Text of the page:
A young girl battles with cancer.
| I awake to the sound of the computerized beats of my heart. My eyes open to reveal a white ceiling and glass walls. Why glass walls? It’s horrible enough sharing this disease with my family, let alone every person walking by, or every child smacking their face and hands on the window, thinking maybe they’ll be able to see better. I feel like an animal, caged and alone, bound by glass and curious spectators.
Sometimes I think this four year battle might have been easier if my parents were here. But they can only manage to make it to the hospital once a week, sometimes not at all. They act as though forking out the money for hospital bills should be company enough.
This cancer is eating away my body; I can feel myself slowly disintegrating. My life is turning upside down. I’m not sure which way is up. Would dying be better at this point or should I continue to fight to live? I don’t know. All the cancer patients on television say they come to a point where dying doesn’t matter anymore, where it isn’t frightening. I wish I could feel that way. I really do. Now, all I can do is keep hoping. Can hope really do anything? It doesn’t seem to have helped so far.
A tall man with a white coat and a friendly face strides into my room. Why does it have to be white? The white is mocking me. It represents hope, but I’m in such an unhopeful situation.
“How are we doing today Courtney?” he asks in that unfriendly, doctor-like tone that tells you they really don’t want to care how you’re doing. Doctor Anderson does care though, I can always tell. I give him a weak smile; sometimes it surprises me how my deepest thoughts only become small and feeble actions.
“Have my test results come back yet?” I croak.
“Not yet. We’re hoping to get them today.” He goes about his business, checking the numerous machines attached to my body. Is this really living? I want a friend; I need a friend, someone to talk to. I don’t know what else to do to get through this. I’ve been in this hospital so long, everyone’s forgotten me.
“Have my parents called?” I ask, a hint of hope in my voice. Doctor Anderson noted it; I could see the sympathy in his face. I shake my head, not in need of an answer. A woman, dressed like Doctor Anderson, enters my room, asking to speak to him in private.
“I’ll be right back Courtney.” He smiles. He cares, I know it. The new doctor stops right outside of the door. This is the one time the glass walls come in handy. The woman talks for a few moments and I see Doctor Anderson’s face slowly melt into a deep sorrow. What could she have told him? Then I remember, he cares. He cares too much.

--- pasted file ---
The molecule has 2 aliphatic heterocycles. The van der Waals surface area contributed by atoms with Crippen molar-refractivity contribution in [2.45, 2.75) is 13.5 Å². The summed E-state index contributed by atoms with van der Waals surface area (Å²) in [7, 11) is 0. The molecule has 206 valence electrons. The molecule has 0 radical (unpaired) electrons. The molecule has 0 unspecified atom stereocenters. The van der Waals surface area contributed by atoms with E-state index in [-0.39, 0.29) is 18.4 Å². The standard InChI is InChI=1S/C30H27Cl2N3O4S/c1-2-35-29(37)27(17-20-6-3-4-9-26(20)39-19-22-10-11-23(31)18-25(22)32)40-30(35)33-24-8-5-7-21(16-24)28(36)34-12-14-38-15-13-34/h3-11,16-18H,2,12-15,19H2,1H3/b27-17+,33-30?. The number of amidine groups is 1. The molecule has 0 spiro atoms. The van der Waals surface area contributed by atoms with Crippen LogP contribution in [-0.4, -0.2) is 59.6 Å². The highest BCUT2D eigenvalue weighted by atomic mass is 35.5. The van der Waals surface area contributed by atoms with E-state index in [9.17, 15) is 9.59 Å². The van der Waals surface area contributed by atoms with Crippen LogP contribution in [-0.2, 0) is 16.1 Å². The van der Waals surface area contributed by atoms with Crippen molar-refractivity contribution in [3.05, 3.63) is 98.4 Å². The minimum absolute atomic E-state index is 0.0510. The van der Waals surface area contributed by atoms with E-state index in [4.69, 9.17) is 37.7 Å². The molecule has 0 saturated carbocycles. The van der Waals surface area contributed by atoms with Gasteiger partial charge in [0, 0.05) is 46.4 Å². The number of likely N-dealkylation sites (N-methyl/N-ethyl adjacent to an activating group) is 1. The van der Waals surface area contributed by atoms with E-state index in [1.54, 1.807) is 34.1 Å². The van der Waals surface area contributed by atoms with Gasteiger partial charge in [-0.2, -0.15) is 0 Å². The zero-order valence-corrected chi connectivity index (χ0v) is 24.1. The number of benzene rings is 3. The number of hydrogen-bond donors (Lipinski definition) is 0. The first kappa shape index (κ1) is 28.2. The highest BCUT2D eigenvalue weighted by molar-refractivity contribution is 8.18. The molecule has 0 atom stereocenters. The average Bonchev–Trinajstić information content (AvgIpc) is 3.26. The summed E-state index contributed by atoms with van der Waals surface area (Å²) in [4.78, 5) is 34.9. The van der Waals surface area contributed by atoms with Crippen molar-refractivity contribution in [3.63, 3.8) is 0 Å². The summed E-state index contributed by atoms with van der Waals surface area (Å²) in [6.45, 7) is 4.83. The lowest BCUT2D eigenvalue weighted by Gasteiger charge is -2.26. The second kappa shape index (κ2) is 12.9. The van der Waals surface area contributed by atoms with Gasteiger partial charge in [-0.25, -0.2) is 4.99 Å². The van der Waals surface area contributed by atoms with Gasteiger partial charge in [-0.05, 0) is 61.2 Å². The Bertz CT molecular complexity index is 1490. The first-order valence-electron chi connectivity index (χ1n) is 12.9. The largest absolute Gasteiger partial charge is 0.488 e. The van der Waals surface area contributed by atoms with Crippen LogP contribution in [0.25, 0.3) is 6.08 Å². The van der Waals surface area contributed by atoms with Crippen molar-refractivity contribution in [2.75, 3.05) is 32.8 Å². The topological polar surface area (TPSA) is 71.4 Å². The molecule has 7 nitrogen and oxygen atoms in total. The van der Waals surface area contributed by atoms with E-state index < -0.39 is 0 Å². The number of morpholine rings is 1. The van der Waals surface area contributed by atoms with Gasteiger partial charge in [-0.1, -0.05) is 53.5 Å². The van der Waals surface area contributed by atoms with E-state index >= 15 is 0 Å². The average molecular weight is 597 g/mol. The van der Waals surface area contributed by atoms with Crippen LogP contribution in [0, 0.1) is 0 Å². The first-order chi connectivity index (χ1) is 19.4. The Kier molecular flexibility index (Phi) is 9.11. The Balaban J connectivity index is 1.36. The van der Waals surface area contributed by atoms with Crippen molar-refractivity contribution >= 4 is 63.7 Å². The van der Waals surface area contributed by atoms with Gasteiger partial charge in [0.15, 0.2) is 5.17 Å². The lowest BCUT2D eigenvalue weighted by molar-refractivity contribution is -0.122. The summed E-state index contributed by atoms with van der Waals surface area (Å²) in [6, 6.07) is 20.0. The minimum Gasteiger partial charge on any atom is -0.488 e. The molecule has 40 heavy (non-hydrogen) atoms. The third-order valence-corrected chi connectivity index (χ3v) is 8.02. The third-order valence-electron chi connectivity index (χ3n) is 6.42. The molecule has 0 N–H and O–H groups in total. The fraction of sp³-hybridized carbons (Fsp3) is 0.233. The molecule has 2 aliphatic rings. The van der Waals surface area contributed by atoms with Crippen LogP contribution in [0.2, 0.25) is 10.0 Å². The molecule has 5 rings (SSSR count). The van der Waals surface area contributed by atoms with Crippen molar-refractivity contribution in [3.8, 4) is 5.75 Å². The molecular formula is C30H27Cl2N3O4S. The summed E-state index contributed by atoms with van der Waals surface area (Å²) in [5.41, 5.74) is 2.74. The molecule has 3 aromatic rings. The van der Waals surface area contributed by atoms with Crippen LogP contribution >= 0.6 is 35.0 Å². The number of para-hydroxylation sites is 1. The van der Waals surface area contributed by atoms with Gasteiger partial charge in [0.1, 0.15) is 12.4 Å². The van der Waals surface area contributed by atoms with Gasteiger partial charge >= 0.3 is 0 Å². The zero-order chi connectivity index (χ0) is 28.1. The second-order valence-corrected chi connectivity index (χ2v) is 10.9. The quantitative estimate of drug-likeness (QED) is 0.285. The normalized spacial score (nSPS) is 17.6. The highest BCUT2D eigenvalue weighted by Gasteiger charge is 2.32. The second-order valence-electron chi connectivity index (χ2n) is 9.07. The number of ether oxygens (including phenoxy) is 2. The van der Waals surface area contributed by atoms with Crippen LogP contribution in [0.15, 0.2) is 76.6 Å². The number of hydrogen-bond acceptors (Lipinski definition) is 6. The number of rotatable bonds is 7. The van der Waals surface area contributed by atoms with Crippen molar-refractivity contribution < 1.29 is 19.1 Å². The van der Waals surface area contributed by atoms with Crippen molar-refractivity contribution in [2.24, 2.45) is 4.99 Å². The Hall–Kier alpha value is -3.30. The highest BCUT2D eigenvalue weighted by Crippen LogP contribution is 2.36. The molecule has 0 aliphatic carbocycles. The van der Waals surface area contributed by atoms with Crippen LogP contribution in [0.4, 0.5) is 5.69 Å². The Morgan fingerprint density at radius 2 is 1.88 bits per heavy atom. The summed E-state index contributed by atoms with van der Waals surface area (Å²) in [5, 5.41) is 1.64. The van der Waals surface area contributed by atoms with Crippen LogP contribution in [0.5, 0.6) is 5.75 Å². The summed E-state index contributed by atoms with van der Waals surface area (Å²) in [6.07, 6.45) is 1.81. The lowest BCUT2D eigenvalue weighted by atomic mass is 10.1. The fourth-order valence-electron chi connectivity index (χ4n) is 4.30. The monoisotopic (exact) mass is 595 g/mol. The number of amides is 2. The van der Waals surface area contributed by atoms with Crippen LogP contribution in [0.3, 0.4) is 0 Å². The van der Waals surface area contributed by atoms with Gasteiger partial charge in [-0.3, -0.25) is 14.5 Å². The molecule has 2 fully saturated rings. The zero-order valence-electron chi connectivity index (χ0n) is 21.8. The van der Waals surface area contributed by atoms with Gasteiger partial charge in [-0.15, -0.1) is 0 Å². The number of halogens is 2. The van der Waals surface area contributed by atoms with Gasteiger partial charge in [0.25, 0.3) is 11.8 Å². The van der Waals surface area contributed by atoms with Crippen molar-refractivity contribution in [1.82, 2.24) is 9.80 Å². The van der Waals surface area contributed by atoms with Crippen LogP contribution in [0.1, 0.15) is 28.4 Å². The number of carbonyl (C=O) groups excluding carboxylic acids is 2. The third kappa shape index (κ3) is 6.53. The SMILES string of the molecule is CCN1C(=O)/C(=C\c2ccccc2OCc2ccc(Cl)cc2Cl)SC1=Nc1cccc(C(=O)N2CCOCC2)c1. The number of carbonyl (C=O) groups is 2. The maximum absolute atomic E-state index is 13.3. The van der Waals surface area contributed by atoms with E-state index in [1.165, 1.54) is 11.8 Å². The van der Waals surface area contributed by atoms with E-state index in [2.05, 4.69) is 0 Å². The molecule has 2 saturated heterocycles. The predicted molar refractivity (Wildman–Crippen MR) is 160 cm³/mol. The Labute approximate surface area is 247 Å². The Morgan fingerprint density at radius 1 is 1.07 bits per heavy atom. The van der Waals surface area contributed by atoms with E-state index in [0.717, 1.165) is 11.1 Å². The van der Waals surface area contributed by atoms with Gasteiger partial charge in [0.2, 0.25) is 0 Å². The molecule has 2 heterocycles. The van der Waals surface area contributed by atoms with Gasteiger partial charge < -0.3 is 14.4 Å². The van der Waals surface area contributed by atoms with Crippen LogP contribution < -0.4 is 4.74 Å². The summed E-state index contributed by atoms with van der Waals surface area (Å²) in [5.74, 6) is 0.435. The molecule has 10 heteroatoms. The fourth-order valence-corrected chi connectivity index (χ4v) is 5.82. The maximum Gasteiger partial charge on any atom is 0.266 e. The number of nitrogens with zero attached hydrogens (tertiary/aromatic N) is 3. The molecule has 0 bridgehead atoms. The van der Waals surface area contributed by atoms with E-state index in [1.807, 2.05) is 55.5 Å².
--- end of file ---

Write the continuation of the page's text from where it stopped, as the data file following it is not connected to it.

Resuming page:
My brain numbs as I stare at him. I can almost feel the difficulty he’s experiencing trying not to look through the glass wall at me. He slowly turns and heads back to my door.
Before he has a chance to speak, I whisper, “How long?”
He shoves his hands deep in his pockets, “There’s nothing else we can do.” His gaze is fixed on the white tiles of the floor. I stare at him, unable to move, unable to speak, strangling on my own thoughts. “The nurse has gone to try and contact your parents. I’ll stay with you.” I nod my head, my mouth feels glued shut. I can feel the tears rising in my throat, that horrible lump you just can’t swallow. My vision is suddenly blurry. This is my last time to cry, my last time to laugh, my last time to live. Why am I still afraid of death? Why can’t I just lose hope already? I remember that Doctor Anderson is standing in front of me and quickly wipe away my tears. I notice he’s fighting some tears of his own.
The woman from before peeks into the room and shakes her head. My parents aren’t coming. Doctor Anderson sits on the bed beside me and takes my hand. He opens his mouth, then closes it. There’s nothing left to say. I can no longer hold back my tears. Childish sobs explode from my body, my soon to be lifeless body. Doctor Anderson holds onto me and I cry into his shoulder. I know he’s crying too.
We finally quiet our sobs and I lay back on my pillow. Doctor Anderson pulls up a chair and sits with me. We sit for hours, just thinking, sometimes uttering a word or two. I realize now that hope is gone. I can embrace death. Maybe those television shows weren’t lying?
My vision starts to cloud, the lights in the room start to fade. I’m exhausted. I have to sleep. I let myself fall farther and farther into a deep slumber. I hear a shrill, solid beep and then, silence.